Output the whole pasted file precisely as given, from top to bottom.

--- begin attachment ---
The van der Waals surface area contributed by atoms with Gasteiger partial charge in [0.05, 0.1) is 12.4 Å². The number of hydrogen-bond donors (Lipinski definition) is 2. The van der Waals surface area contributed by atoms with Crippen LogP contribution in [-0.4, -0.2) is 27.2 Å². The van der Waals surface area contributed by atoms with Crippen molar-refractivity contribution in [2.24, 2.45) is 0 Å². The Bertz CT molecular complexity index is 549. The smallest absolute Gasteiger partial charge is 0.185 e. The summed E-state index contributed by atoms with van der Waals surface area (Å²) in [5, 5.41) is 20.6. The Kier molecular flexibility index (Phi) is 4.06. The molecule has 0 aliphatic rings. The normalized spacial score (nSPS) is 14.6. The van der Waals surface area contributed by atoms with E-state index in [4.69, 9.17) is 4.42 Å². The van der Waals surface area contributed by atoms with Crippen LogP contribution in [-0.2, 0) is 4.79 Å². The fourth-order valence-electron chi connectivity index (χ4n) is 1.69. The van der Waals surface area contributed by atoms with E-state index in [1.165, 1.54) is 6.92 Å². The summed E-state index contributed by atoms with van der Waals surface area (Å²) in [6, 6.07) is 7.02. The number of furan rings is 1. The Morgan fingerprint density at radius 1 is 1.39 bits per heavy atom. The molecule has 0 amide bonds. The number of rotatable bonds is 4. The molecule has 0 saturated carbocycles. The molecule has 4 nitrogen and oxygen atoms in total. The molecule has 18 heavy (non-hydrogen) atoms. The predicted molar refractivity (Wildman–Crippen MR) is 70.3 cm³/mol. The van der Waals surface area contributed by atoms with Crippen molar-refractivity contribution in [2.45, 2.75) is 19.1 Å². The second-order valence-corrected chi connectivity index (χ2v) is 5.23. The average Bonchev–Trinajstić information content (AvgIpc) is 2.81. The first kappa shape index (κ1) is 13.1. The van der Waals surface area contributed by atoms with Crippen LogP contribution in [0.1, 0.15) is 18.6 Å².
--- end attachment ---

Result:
The van der Waals surface area contributed by atoms with Gasteiger partial charge in [0.05, 0.1) is 12.4 Å². The number of hydrogen-bond donors (Lipinski definition) is 2. The van der Waals surface area contributed by atoms with Crippen LogP contribution in [-0.4, -0.2) is 27.2 Å². The van der Waals surface area contributed by atoms with Crippen molar-refractivity contribution in [2.24, 2.45) is 0 Å². The Bertz CT molecular complexity index is 549. The smallest absolute Gasteiger partial charge is 0.185 e. The summed E-state index contributed by atoms with van der Waals surface area (Å²) in [5, 5.41) is 20.6. The Kier molecular flexibility index (Phi) is 4.06. The molecule has 0 aliphatic rings. The normalized spacial score (nSPS) is 14.6. The van der Waals surface area contributed by atoms with E-state index in [4.69, 9.17) is 4.42 Å². The van der Waals surface area contributed by atoms with Crippen LogP contribution in [-0.2, 0) is 4.79 Å². The fourth-order valence-electron chi connectivity index (χ4n) is 1.69. The van der Waals surface area contributed by atoms with E-state index in [1.165, 1.54) is 6.92 Å². The summed E-state index contributed by atoms with van der Waals surface area (Å²) in [6, 6.07) is 7.02. The number of furan rings is 1. The Morgan fingerprint density at radius 1 is 1.39 bits per heavy atom. The molecule has 0 amide bonds. The number of rotatable bonds is 4. The molecule has 0 saturated carbocycles. The molecule has 4 nitrogen and oxygen atoms in total. The molecule has 18 heavy (non-hydrogen) atoms. The predicted molar refractivity (Wildman–Crippen MR) is 70.3 cm³/mol. The van der Waals surface area contributed by atoms with Crippen molar-refractivity contribution in [2.45, 2.75) is 19.1 Å². The second-order valence-corrected chi connectivity index (χ2v) is 5.23. The average Bonchev–Trinajstić information content (AvgIpc) is 2.81. The first kappa shape index (κ1) is 13.1. The van der Waals surface area contributed by atoms with Crippen LogP contribution in [0.1, 0.15) is 18.6 Å².